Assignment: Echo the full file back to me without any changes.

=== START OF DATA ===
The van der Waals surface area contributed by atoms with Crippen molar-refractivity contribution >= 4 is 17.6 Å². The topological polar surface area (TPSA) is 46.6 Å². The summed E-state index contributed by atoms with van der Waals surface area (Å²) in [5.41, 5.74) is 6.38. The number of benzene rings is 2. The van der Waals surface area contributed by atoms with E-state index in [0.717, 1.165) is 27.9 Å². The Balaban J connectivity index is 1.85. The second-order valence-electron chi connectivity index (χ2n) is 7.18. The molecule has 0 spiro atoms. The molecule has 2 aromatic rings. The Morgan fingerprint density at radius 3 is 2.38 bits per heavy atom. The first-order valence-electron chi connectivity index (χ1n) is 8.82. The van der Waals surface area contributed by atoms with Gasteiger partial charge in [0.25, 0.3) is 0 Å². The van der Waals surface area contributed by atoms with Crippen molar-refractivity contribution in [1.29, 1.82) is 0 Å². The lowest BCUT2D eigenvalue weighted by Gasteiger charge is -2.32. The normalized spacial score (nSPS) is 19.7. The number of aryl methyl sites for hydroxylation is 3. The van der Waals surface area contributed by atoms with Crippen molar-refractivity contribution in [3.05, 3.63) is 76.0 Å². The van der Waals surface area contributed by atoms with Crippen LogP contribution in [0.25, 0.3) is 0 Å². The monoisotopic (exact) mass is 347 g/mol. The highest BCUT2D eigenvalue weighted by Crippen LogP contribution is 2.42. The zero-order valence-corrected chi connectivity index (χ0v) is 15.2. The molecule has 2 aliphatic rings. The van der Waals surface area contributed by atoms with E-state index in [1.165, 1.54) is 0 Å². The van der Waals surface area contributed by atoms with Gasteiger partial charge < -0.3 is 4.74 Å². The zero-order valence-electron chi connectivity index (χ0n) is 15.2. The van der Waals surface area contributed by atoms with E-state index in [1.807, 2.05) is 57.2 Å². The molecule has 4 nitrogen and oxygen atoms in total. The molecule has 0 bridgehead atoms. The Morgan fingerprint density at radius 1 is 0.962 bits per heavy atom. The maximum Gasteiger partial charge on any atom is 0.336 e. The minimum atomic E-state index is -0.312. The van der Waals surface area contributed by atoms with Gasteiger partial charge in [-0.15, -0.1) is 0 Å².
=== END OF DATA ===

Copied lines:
The van der Waals surface area contributed by atoms with Crippen molar-refractivity contribution >= 4 is 17.6 Å². The topological polar surface area (TPSA) is 46.6 Å². The summed E-state index contributed by atoms with van der Waals surface area (Å²) in [5.41, 5.74) is 6.38. The number of benzene rings is 2. The van der Waals surface area contributed by atoms with E-state index in [0.717, 1.165) is 27.9 Å². The Balaban J connectivity index is 1.85. The second-order valence-electron chi connectivity index (χ2n) is 7.18. The molecule has 0 spiro atoms. The molecule has 2 aromatic rings. The Morgan fingerprint density at radius 3 is 2.38 bits per heavy atom. The first-order valence-electron chi connectivity index (χ1n) is 8.82. The van der Waals surface area contributed by atoms with Gasteiger partial charge in [0.25, 0.3) is 0 Å². The van der Waals surface area contributed by atoms with Crippen molar-refractivity contribution in [1.29, 1.82) is 0 Å². The lowest BCUT2D eigenvalue weighted by Gasteiger charge is -2.32. The normalized spacial score (nSPS) is 19.7. The number of aryl methyl sites for hydroxylation is 3. The van der Waals surface area contributed by atoms with Crippen molar-refractivity contribution in [3.05, 3.63) is 76.0 Å². The van der Waals surface area contributed by atoms with Crippen LogP contribution in [0.25, 0.3) is 0 Å². The monoisotopic (exact) mass is 347 g/mol. The highest BCUT2D eigenvalue weighted by Crippen LogP contribution is 2.42. The zero-order valence-corrected chi connectivity index (χ0v) is 15.2. The molecule has 2 aliphatic rings. The van der Waals surface area contributed by atoms with E-state index in [1.165, 1.54) is 0 Å². The van der Waals surface area contributed by atoms with Gasteiger partial charge < -0.3 is 4.74 Å². The zero-order valence-electron chi connectivity index (χ0n) is 15.2. The van der Waals surface area contributed by atoms with E-state index in [1.807, 2.05) is 57.2 Å². The molecule has 4 nitrogen and oxygen atoms in total. The molecule has 0 bridgehead atoms. The Morgan fingerprint density at radius 1 is 0.962 bits per heavy atom. The maximum Gasteiger partial charge on any atom is 0.336 e. The minimum atomic E-state index is -0.312. The van der Waals surface area contributed by atoms with Gasteiger partial charge in [-0.15, -0.1) is 0 Å².